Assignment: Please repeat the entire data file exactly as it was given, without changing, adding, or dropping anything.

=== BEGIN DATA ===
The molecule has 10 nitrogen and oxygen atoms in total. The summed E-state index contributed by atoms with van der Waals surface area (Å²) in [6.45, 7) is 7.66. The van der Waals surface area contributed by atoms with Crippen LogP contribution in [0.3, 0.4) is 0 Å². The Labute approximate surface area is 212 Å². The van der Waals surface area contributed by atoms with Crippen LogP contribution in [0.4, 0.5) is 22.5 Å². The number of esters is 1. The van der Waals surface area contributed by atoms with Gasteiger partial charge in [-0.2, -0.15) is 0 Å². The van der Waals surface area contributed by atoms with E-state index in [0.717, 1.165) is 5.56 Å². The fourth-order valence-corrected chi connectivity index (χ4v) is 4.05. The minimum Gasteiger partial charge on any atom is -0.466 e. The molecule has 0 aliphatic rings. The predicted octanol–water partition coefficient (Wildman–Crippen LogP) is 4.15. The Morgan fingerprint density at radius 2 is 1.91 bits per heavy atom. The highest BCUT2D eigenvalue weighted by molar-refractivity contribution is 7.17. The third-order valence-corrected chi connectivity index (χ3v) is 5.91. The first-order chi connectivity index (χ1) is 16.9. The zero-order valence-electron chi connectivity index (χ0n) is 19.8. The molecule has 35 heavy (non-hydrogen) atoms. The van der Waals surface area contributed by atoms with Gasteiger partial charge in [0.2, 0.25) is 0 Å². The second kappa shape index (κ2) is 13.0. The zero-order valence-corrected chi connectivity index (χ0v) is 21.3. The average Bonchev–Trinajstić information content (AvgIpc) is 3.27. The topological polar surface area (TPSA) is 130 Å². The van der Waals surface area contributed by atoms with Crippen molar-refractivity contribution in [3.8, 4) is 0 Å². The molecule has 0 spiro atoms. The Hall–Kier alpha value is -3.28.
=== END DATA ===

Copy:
The molecule has 10 nitrogen and oxygen atoms in total. The summed E-state index contributed by atoms with van der Waals surface area (Å²) in [6.45, 7) is 7.66. The van der Waals surface area contributed by atoms with Crippen LogP contribution in [0.3, 0.4) is 0 Å². The Labute approximate surface area is 212 Å². The van der Waals surface area contributed by atoms with Crippen LogP contribution in [0.4, 0.5) is 22.5 Å². The number of esters is 1. The van der Waals surface area contributed by atoms with Gasteiger partial charge in [-0.2, -0.15) is 0 Å². The van der Waals surface area contributed by atoms with E-state index in [0.717, 1.165) is 5.56 Å². The fourth-order valence-corrected chi connectivity index (χ4v) is 4.05. The minimum Gasteiger partial charge on any atom is -0.466 e. The molecule has 0 aliphatic rings. The predicted octanol–water partition coefficient (Wildman–Crippen LogP) is 4.15. The Morgan fingerprint density at radius 2 is 1.91 bits per heavy atom. The highest BCUT2D eigenvalue weighted by molar-refractivity contribution is 7.17. The third-order valence-corrected chi connectivity index (χ3v) is 5.91. The first-order chi connectivity index (χ1) is 16.9. The zero-order valence-electron chi connectivity index (χ0n) is 19.8. The molecule has 35 heavy (non-hydrogen) atoms. The van der Waals surface area contributed by atoms with Gasteiger partial charge in [0.2, 0.25) is 0 Å². The second kappa shape index (κ2) is 13.0. The zero-order valence-corrected chi connectivity index (χ0v) is 21.3. The average Bonchev–Trinajstić information content (AvgIpc) is 3.27. The topological polar surface area (TPSA) is 130 Å². The van der Waals surface area contributed by atoms with Crippen molar-refractivity contribution in [3.8, 4) is 0 Å². The molecule has 0 spiro atoms. The Hall–Kier alpha value is -3.28.